[y] WikiMultipleVote: is this point valid? *
I've noticed a habit on many pages to repeat the title of the page, often for emphasis when writing. So you'll see, for example, something like "L
inksToCurrentPageViolateYagni" on a page of the same title (only linked).
There are a few reasons not to do this.
- The resulting text is underlined and in a different colour (typically purple) with common user agents, distracting the reader while providing a useless link (the reader is already on the page being referenced).
- The text is made into an artificial example of WordsSmashedTogetherLikeSo, further degrading readability. This runs counter to the writer's intent of emphasizing the text.
But there are also a few reasons to do this.
- You get a link to the page which will still work if some WikiGnome decides to copy-and-paste your quote to another page as part of a refactoring effort.
- The chosen WikiWord will be memorized better by being repeated. This is a GoodThing, because the title is necessarily somewhat arbitrary and repeating it will counter that. To repeat: Repetition helps memorizing. Memorizing by repetition is good, if it is not overdone.
. It will take the same effort to change the plain text into a link later on as it does now.
Let me be very clear while practicing what I preach, as an example: Links to the current page violate YAGNI.
Does that hold as well for restatements ( for which you give an example ----^ )
(This is "LinksToCurrentPageViolateYagni", not "RestatementsViolateYagni".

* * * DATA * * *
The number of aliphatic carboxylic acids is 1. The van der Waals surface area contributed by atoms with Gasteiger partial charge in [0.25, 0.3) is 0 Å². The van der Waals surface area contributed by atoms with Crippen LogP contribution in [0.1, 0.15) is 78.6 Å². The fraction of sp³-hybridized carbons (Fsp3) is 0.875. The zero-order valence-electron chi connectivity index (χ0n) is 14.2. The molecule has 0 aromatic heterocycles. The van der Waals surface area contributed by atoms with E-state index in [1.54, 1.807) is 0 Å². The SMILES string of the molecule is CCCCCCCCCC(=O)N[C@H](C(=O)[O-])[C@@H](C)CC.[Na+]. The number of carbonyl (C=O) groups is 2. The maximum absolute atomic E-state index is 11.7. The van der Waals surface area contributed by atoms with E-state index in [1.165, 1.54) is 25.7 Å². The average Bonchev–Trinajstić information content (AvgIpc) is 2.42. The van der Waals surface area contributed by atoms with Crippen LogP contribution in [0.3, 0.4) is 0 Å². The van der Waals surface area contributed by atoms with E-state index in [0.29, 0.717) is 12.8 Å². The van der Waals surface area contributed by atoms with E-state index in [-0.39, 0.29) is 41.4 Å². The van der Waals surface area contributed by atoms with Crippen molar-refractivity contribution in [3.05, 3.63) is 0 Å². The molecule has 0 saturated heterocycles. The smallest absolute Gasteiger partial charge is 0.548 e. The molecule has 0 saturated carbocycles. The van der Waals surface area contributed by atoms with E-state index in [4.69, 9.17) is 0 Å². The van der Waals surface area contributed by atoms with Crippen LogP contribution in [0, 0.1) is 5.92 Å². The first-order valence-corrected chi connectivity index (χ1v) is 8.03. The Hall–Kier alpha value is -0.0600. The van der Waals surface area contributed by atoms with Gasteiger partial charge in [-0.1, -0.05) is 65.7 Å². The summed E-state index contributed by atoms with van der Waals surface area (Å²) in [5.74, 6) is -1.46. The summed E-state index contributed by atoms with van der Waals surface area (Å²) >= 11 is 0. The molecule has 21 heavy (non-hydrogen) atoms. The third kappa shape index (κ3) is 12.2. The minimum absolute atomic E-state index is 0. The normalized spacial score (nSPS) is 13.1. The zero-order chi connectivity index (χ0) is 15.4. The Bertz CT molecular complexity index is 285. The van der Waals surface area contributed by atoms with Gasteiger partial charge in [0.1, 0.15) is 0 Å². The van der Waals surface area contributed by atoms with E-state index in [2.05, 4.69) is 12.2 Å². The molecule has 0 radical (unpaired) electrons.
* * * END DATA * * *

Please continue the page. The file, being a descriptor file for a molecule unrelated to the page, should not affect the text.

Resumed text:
I meant "LinksToCurrentPageViolateYagni
" as a link since it is underlined and coloured, and "Links To Current Page Violate Yagni" as a statement (not a link). It is a statement of the page title, not a link.
Do statements of the title of the page or the prevention of the presentation of a link as in using SixSingleQuotes
, fall in the same category, or is it just the link that violates?
The intent was that making the link is the violation. The irony is partly made up of the fact that preventing the link is extra work. Maybe my concept of "irony" is a bit strained.
Hmm... who really cares?
(*) Please don't actually vote! It's part of the irony, you see.
Irony to you seems to mean - to suggest things not intended to be done.
Only in the context of a discussion of YagNi.
Does that hold as well for your "Please don't actually vote"? Seriously!
Er... no... I think. But if it's more amusing to conduct the vote, then so be it. :)
[y] Should I actually not vote above?
That's not what I meant either, but it's hilarious! I'm impressed.
[y] I shouldn't vote anywhere on this page! *
Irony's like rain on your wedding day.
Rain on your wedding day is only ironic if you're marrying a meteorologist, and they chose the date.
What I find as ironic is that all I have to do is bag up the clippings from the lawn to await the weekly pick up (in biodegradable paper bags which do not hold up well when wet) and within a day or two it will rain. It's kind of like taking the SUV to a Carwash on Saturday, only to have it rain on Sunday. These are both violations of Yagni.
Actually, I think that typing LinksToCurrentPageDoesntViolateYagni?
, as it is an example of DoTheSimplestThingThatCouldPossiblyWork
. After all, breaking apart the words either requires using SixSingleQuotes
; or typing a bunch of superfluous space characters, in either case, YouArentGonnaNeedIt
One could argue that capital letters are just as much effort; ComplexityHasToGoSomewhere. Then again, perhaps you are just trying to steer the conversation in the direction of SyntacticallySignificantWhitespace? :)